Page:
It should be noted that adverse effects are also caused when local levels of antioxidant factors in interstitial fluid gum are disrupted. At this point, we should remark that if the hypothesis of diffuse inflammation is adopted, we can assume that successful treatment of one disease (periodontitis) could improve the other (COPD) and conversely. It is known that there is a positive correlation between poor oral hygiene and the frequency of COPD exacerbations [38]. In a recent study, patients with COPD and concomitant periodontitis were tested. Half of them (20 patients) received proper treatment for periodontitis, while the rest 20 patients did not receive any treatment at all. They were all observed for 12 months, and it was reported that in the first group a lower frequency of COPD exacerbations was documented. Although this is a significant finding, the study had some methodological problems such as the fact that the selection of patients was not randomized and the sample size was small. Nevertheless, the findings of this study should be carefully considered in order to carry out further investigation in the field.

5. Antibiotic treatment in chronic periodontitis and COPD

Exacerbations are short periods in the course of COPD characterized by increased cough, dyspnea, and production of sputum that can become purulent. They can lead to accelerated lung function impairment, worse quality of life, and increased mortality [39]. Except from the severity, the frequency of the exacerbations, also, plays an important role in the management of the exacerbations. Depending on the severity of the exacerbation, different therapeutic strategies could be used. Therefore, increased doses of bronchodilators are required for mild exacerbations, systemic corticosteroids, and antibiotics can be used for moderate exacerbations, whereas severe exacerbations often require admission to hospital [40]. However, the most frequent causes of exacerbations are bacterial or viral infections, which are responsible for 60–80% of all exacerbations. These infectious exacerbations are more severe than the noninfectious exacerbations.

There are some articles concerning the possible relationship between chronic inflammatory diseases and their comorbidities. Both chronic periodontitis and COPD are neutrophilic, inflammatory conditions characterized by loss of local connective tissue. It is possible that there is an association and perhaps a casual link between the two diseases. It has been reported that respiratory pathogens such as Pseudomonas aeruginosa might adhere better to oral epithelial cells obtained from patients colonized by respiratory pathogens than to cells harvested from noncolonized patients. Trypsin treatment of epithelial cells from noncolonized patients in vitro resulted in increased adhesion of respiratory pathogens [41]. This suggests that mucosal alteration promoted enhanced bacterial adhesion of these bacteria. This alteration is perhaps the loss of fibronectin (by exposure to proteases) from the epithelial cell surface, which may unmask mucosal surface receptors for respiratory pathogen adhesions.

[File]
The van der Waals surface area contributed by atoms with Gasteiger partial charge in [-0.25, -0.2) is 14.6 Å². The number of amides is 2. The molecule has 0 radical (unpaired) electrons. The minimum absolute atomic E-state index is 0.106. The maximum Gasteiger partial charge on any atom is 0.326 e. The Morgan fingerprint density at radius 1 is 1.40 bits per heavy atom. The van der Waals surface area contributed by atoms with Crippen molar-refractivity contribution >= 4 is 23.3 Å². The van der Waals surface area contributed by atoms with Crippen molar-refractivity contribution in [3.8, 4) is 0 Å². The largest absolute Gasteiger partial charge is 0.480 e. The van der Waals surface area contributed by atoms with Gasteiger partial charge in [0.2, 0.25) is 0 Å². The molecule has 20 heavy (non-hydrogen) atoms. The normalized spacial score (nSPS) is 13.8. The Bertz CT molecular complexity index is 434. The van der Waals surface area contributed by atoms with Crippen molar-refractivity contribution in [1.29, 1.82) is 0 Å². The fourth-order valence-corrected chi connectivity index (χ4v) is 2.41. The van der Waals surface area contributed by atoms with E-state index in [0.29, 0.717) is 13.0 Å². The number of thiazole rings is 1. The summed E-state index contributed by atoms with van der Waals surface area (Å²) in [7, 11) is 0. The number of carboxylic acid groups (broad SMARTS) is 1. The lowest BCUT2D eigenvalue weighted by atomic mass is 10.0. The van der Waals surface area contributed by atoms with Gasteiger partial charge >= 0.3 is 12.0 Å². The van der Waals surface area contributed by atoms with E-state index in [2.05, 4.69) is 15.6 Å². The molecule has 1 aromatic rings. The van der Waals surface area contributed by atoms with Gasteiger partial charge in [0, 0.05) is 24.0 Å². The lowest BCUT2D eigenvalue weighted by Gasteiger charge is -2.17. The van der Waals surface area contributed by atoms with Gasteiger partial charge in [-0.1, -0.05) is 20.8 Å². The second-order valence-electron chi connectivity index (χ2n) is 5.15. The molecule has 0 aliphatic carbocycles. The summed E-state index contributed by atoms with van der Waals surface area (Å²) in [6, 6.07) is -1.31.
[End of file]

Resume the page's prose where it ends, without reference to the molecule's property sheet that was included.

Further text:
Subjects with poor hygiene may have elevated levels of hydrolytic enzymes in their saliva. These enzymes may process mucins to reduce their ability to bind to and clear pathogens such as Haemophilus influenzae. Conversely, the enzymes may process the respiratory epithelium to modulate the adhesion of such pathogens to the mucosal surface. Mannino et al. [42] postulated that oral pathogens continuously stimulate the cells of the periodontium (epithelial cells) to release a wide variety of cytokines and other biologically active molecules such as IL‐1a, IL‐1b, IL‐6, IL‐8, and TNF‐a. Oral bacteria in secretions may adhere to the mucosal surface and stimulate the epithelial cells of the respiratory epithelium to secrete cytokines. These stimulated cells may then release other cytokines that recruit inflammatory cells to the site. These inflammatory cells release hydrolytic enzymes resulting in damaged epithelium that may be more susceptible to colonization by respiratory pathogens. It is possible that the poor oral health might work in concert with other factors (smoking, environmental pollution, viral infections, and genetic factors) to promote the progression and exacerbation of pulmonary disease.

6. Conclusions

The associations demonstrated between periodontitis and COPD suggest a basis for testing the effects of treatment for one condition upon the severity of the other. Improving oral hygiene might reduce the risk of respiratory infection among subjects who are at risk.

Our article describes similarities in epidemiology and pathogenetic mechanisms of COPD and periodontitis and proposes that improvement of one condition is linked to the treatment of the other. Future research is needed to clarify the existing pathogenetic mechanisms and extend possible therapeutic options.

Authors’ contributions

Agathi Spiropoulou and Dimosthenis Lykouras have worked on manuscript concept, literature review, and manuscript preparation. Olga Lagiou worked on literature review and manuscript preparation. Kiriakos Karkoulias worked on manuscript preparation. Kostas Spiropoulos worked on revision of manuscript for important intellectual content.



Chronic obstructive pulmonary disease


Cluster of differentiation


C‐reactive protein






Tumor necrosis factor

(FEV1/FVC) ratio

The ratio of the forced expiratory volume in the first one second to the forced vital capacity of the lungs


Leukotriene B4


Complement component 5a